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In order to undertake an ethnographical study, a field site map must be made to understand the niche in more detail (Burrell, 2009). How exactly do the components interact and relate to one another? Since deciding to focus my niche on movie commentary Youtube channels, I asked myself a series of questions that have allowed me to broaden my knowledge on the topic. These questions included aspects of the content posted, the online presence of the main creators, the relationships between creators and their audience, and the target market for this particular niche. The field site map below visually outlines these key features.
Each content creator within the movie commentary niche has an online presence outside Youtube; whether that be on Instagram, Tiktok or Twitter. Though, with these platforms, they tend to post more person content — Q&As, thoughts, what they did that day. It goes beyond watching a person on a screen react to movies in their bedroom, because fans are now seeing how these influencers are operating outside of the Youtube space, how they are responding to real-world issues and what their thoughts are on things other than movies. I believe this type of content is a way for Youtubers and their fans to connect on a deeper level (Bates, 2020).
The viewers of these channels are able to relate to and engage with the creator’s content because it’s centred around humour. It brings a level of entertainment that wouldn’t be found simply by watching the movie or show alone. This especially rings true when the creators, themselves, are fans of, and are passionate about the film they are reviewing. It also helps that the majority of these Youtubers are young adults, just like their target market. Thus, viewers are able to find commonality with these creators, and can see them as regular people, rather than a Youtuber with thousands of followers. This community is also perfect for those interested in cinema production, as many creators focus their content on this aspect of film; discussing camera work, lighting and editing choices. Overall, viewers are able to gain an insight they wouldn’t find solely in the film.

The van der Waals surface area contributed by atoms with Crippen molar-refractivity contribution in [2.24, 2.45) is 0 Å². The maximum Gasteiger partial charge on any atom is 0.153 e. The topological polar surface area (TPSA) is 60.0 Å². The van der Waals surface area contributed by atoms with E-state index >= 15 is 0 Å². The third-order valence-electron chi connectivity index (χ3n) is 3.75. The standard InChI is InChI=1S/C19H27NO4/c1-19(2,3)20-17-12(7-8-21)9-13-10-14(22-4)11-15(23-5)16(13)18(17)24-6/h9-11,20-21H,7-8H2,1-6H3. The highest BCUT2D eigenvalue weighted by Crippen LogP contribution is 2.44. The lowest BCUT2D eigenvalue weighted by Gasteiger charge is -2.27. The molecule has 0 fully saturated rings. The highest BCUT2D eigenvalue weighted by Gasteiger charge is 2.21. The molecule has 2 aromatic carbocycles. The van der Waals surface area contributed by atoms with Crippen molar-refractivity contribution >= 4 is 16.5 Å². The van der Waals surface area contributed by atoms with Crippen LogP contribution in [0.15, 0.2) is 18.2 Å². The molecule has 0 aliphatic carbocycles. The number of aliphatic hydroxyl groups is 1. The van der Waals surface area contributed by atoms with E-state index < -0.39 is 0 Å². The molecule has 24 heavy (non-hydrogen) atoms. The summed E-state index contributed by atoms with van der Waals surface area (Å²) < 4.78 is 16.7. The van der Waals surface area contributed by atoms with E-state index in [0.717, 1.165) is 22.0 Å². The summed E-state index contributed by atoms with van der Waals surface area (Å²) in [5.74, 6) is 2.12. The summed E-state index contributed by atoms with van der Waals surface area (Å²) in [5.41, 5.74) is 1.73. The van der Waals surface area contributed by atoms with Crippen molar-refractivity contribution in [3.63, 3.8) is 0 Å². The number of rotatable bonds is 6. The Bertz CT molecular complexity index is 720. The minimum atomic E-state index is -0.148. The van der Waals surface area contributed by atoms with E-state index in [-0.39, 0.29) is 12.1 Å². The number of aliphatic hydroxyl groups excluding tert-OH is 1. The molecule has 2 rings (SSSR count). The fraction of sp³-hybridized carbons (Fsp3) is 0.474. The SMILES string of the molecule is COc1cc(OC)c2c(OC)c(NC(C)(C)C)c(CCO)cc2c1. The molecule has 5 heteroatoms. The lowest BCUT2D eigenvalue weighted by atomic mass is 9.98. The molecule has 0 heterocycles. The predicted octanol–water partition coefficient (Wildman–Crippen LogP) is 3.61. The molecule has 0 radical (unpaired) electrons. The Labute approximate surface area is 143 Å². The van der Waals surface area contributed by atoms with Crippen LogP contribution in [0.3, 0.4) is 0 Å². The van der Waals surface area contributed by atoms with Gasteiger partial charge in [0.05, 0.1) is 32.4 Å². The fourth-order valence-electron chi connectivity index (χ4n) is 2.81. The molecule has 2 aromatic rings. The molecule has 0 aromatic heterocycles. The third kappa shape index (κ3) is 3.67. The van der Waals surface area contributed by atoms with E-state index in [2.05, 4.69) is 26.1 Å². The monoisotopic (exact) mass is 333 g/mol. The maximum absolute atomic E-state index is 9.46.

As mentioned in my introductory blog last week — My Media Niche: Movie Commentary Youtube Channels — there are three top Youtubers who seemingly dominate this niche: Trin Lovell (450k subscribers), Dylan Is In Trouble (770k subscribers), and Pretty Much It (775k subscribers). I believe these three are the most successful because they make their videos succinct, yet edit them in a way that makes the movie easy to follow, given the cuts made. They involve a lot of humour and unfiltered laughs, while making appropriate comments regarding costume choices, camera work, dialogue, and more.
The content creators rely heavily on Youtube comments for movie and TV show suggestions. In fact, quite often Youtubers will start the video by saying something along the lines of “this movie has been highly requested”. Furthermore, many creators have established inside jokes with their fans, which are regularly referred to in both the video and comment section.
This particular media niche has a target market consisting of teenagers and young adults who are seeking to belong to a community that combines humour with movie reviews. The nature of the comments heavily suggest there is a female dominance in the viewership. This niche is intended for those who are either interested in film, or those who don’t want to, or have time to, watch an entire movie in full. This is because the videos also allow viewers to watch the movie as a summary, sometimes saving hours of viewing time.
Thank you for reading and I’ll see you next week.
Airoldi, M. (2018). ‘Ethnography and the digital fields of social media’, International Journal of Social Research Methodology, vol. 21, no. 6, pp. 661 -673.
Bates, H. (2020). ‘The Importance Of A Strong Personal Brand In Influencer Marketing’, The Drum, 2 Jan, online blog, accessed 14 Aug 2020, <https://www.thedrum.com/profile/influencer/news/the-importance-of-having-a-strong-personal-brand-in-influencer-marketing>
Burrell, J. (2009). ‘The Field Site as a Network: A Strategy for Locating Ethnographic Research’, Field Methods, vol. 21, no. 2, pp. 181–199.